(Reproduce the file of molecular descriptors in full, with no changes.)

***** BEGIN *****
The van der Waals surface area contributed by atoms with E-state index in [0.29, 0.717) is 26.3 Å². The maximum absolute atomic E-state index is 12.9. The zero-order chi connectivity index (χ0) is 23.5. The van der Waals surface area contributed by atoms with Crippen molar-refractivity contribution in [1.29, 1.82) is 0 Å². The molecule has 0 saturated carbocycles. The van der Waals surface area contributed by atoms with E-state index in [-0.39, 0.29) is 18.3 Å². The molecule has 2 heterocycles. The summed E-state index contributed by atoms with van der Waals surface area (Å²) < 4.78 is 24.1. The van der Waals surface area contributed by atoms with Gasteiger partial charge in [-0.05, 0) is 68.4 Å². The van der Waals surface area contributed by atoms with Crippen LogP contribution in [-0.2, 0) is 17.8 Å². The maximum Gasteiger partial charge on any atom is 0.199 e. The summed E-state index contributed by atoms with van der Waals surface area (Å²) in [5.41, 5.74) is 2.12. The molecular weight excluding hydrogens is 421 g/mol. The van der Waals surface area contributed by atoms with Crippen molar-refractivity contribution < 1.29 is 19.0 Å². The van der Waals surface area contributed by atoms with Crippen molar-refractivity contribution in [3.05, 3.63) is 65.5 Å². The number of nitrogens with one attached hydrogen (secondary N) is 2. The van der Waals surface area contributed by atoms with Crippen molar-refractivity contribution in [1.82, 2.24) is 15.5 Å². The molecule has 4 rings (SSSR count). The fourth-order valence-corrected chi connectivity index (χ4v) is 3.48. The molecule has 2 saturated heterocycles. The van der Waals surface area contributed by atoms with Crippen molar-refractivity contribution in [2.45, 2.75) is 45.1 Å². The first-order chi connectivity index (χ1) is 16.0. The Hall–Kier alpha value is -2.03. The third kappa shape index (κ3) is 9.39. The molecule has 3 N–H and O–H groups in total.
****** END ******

The van der Waals surface area contributed by atoms with E-state index in [0.29, 0.717) is 26.3 Å². The maximum absolute atomic E-state index is 12.9. The zero-order chi connectivity index (χ0) is 23.5. The van der Waals surface area contributed by atoms with Crippen molar-refractivity contribution in [1.29, 1.82) is 0 Å². The molecule has 0 saturated carbocycles. The van der Waals surface area contributed by atoms with E-state index in [-0.39, 0.29) is 18.3 Å². The molecule has 2 heterocycles. The summed E-state index contributed by atoms with van der Waals surface area (Å²) < 4.78 is 24.1. The van der Waals surface area contributed by atoms with Gasteiger partial charge in [-0.05, 0) is 68.4 Å². The van der Waals surface area contributed by atoms with Crippen LogP contribution in [-0.2, 0) is 17.8 Å². The maximum Gasteiger partial charge on any atom is 0.199 e. The summed E-state index contributed by atoms with van der Waals surface area (Å²) in [5.41, 5.74) is 2.12. The molecular weight excluding hydrogens is 421 g/mol. The van der Waals surface area contributed by atoms with Crippen molar-refractivity contribution < 1.29 is 19.0 Å². The van der Waals surface area contributed by atoms with Crippen molar-refractivity contribution in [3.05, 3.63) is 65.5 Å². The number of nitrogens with one attached hydrogen (secondary N) is 2. The van der Waals surface area contributed by atoms with Crippen molar-refractivity contribution in [1.82, 2.24) is 15.5 Å². The molecule has 4 rings (SSSR count). The fourth-order valence-corrected chi connectivity index (χ4v) is 3.48. The molecule has 2 saturated heterocycles. The van der Waals surface area contributed by atoms with Crippen molar-refractivity contribution in [2.45, 2.75) is 45.1 Å². The first-order chi connectivity index (χ1) is 16.0. The Hall–Kier alpha value is -2.03. The third kappa shape index (κ3) is 9.39. The molecule has 3 N–H and O–H groups in total.